Our members have a variety of engines that they bring down to our open days. Some of these are electrically powered (typically 'car' batteries hidden underneath the body), a couple are powered by petrol engines but the majority of them are real steam engines. They are most definitely not toys!
Yes, we have a café that is open inside the clubhouse that sells hot and cold drinks, cakes and biscuits and sometimes ice creams.
Children of all ages are welcome on our trains but if they are under 5 and adult needs to accompany them. We believe that a single adult can sensibly manage up to two children at once.
We are, at heart, an engineering society and as such we do not have extensive facilities especially when the weather is not too good. Generally speaking, if we have advertised an open day then we will run the trains although we may stop if the weather becomes too wet - it's no fun for anyone. If you have tickets that you have not used then don't worry since you can use them at subsequent public running days.
Although our site covers several acres it can become quite busy on public running days so we would respectfully ask that you refrain from playing balls games or other games that involve objects flying around such as frisbees. There is a further issue which is that objects can land on the track and while our drivers pay the greatest attention to the track ahead of them an object landing on the track will cause a train to stop until it is cleared (by a Society member) and delay everyones' journeys.
Yes. The drivers of the trains have to obey the signals which are modelled on the same principle as the 'big' railway. They are an essential part of the safety systems that we use to ensure that your ride is safe.
We are a model engineering society at heart and we open to the public on, usually, 7 times year. The money that we raise from providing rides is ploughed back into our site to improve and extend the track and, for 2013, a new locomotive and coaches. Generally speaking we are not able to accommodate requests to hold private events for non-members of the Society.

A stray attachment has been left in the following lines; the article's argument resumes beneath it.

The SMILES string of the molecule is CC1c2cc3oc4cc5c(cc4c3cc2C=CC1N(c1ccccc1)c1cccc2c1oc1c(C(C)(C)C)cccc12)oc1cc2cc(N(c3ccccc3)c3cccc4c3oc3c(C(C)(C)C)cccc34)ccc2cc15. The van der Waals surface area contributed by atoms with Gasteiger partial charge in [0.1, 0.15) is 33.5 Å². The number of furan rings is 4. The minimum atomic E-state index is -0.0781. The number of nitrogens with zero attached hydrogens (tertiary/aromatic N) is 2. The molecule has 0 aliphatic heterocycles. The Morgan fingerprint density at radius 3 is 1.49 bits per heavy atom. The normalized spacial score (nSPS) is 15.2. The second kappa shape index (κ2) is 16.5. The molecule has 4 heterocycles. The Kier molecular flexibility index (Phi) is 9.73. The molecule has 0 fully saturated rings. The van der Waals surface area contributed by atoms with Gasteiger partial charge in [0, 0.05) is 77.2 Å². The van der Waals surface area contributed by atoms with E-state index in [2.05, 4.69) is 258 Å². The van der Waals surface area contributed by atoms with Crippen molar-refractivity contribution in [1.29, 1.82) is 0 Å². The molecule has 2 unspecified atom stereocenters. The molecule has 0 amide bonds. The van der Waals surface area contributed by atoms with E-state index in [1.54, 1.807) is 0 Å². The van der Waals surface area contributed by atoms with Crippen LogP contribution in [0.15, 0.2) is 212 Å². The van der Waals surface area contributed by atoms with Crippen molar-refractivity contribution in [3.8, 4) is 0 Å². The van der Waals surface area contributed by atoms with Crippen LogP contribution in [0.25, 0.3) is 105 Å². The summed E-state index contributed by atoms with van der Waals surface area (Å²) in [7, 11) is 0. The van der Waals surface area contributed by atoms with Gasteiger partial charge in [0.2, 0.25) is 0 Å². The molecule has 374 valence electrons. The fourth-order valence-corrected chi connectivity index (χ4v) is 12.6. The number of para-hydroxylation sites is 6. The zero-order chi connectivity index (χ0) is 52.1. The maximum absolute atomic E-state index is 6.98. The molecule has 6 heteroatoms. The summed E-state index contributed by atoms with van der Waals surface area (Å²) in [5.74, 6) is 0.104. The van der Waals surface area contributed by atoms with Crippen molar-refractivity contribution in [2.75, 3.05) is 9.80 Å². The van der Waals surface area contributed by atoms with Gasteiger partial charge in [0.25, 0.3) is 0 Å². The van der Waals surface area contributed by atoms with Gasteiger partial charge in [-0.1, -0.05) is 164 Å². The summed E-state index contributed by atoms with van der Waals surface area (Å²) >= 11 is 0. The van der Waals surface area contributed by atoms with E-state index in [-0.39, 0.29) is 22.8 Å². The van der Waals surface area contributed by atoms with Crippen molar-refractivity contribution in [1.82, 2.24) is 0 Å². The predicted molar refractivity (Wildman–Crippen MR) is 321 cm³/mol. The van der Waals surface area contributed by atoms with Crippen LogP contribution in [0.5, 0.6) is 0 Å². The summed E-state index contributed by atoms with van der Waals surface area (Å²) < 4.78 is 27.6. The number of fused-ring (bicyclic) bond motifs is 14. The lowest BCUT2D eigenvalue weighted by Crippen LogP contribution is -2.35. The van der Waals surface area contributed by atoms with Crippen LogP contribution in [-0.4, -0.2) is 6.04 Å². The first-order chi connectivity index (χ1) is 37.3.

Our railway supports 3 different gauges of track (the gauge is the spacing between the rails). Our track works with engines that have wheels that are spaced at either 3½", 5" or 7¼". The recently added extension only supports the larger two gauges.
Regrettably dogs are not allowed on our site. This is due to the large number of people who visit us particularly excitable youngsters (and not quite youngsters!). Guide dogs are, obviously, excepted.
We open to the public for Running Days on the second Sunday of the month from April to October inclusive. The gates to the site are open from 12.30pm and trains run from 1.30pm until 5.30pm.
|The dates for 2020 are:|
|☛ 12th April ☚||☛ 14th June ☚||☛ 9th August ☚||☛ 11th October ☚|
|☛ 10th May ☚||☛ 12th July ☚||☛ 11th September ☚|
While we do have a small amount of car parking available on our site there are times when there will be signs on Grantchester Road directing you to alternative, nearby, parking. We are very grateful to Cambridge Rugby Club for allowing us to make occasional, where possible, use of their car park which adjoins our site. Please note Fulbrooke Road is Residents Only Parking which is enforced by traffic wardens who patrol the area each day of the week.
Many of our visitors cycle or walk where possible.
The café is open on Public Running days selling hot and cold drinks should you need a drink.
Each train ride requires a ticket although under-3s are free. Under-5s require an adult to accompany them.
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There is no expiry for unused tickets; Tickets can be used at any of our future Open Days.
Tickets can be purchased from the station Ticket Office during our Open Days.
Please note we can only accept payments by Cash/Cheque; We do not have the facility to accept payments by Card.
A question that we are frequently asked is 'can I hold my son or daughter's birthday party at your ground?'. We welcome people to hold their parties at our site during our Public Running Days but would respectfully remind your that we are a model engineering society and do not have facilities to entertain children nor to provide cover in the event of rain. People who have held parties in the past have generally brought 'patio marquees' with them to protect against the rain.
If you would like to hold your party then please note that while the trains will not start until 1.30pm the gates are open at 12.30pm. If you wish to unload your party equipment from a car we ask that the central part of our ground be kept free of cars between 1.30pm and 5.30pm.
One of the joys of our site is that it is tucked away in a fairly quiet (except for the sound of steam whistles!) corner of Cambridge.
We do not have a rubbish/refuse collection so we ask that you take any rubbish home with you and dispose of it there.